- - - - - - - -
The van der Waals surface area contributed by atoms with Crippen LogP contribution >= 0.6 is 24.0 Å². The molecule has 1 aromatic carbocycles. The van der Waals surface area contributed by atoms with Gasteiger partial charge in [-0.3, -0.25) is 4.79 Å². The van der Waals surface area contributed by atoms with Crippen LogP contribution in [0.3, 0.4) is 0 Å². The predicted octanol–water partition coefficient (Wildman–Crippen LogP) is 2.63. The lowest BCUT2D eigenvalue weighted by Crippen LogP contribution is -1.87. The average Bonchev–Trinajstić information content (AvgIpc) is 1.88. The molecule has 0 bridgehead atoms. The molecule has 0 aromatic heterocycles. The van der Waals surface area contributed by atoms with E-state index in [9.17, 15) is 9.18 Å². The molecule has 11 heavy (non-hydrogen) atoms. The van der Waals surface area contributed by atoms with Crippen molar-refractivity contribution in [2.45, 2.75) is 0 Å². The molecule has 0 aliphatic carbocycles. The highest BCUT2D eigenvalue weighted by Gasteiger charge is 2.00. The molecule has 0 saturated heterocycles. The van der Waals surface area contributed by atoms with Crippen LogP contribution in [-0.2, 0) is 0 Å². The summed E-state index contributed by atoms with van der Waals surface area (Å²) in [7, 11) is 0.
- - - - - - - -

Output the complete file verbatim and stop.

The van der Waals surface area contributed by atoms with Crippen LogP contribution >= 0.6 is 24.0 Å². The molecule has 1 aromatic carbocycles. The van der Waals surface area contributed by atoms with Gasteiger partial charge in [-0.3, -0.25) is 4.79 Å². The van der Waals surface area contributed by atoms with Crippen LogP contribution in [0.3, 0.4) is 0 Å². The predicted octanol–water partition coefficient (Wildman–Crippen LogP) is 2.63. The lowest BCUT2D eigenvalue weighted by Crippen LogP contribution is -1.87. The average Bonchev–Trinajstić information content (AvgIpc) is 1.88. The molecule has 0 bridgehead atoms. The molecule has 0 aromatic heterocycles. The van der Waals surface area contributed by atoms with E-state index in [9.17, 15) is 9.18 Å². The molecule has 11 heavy (non-hydrogen) atoms. The van der Waals surface area contributed by atoms with Crippen molar-refractivity contribution in [2.45, 2.75) is 0 Å². The molecule has 0 aliphatic carbocycles. The highest BCUT2D eigenvalue weighted by Gasteiger charge is 2.00. The molecule has 0 saturated heterocycles. The van der Waals surface area contributed by atoms with Crippen LogP contribution in [-0.2, 0) is 0 Å². The summed E-state index contributed by atoms with van der Waals surface area (Å²) in [7, 11) is 0.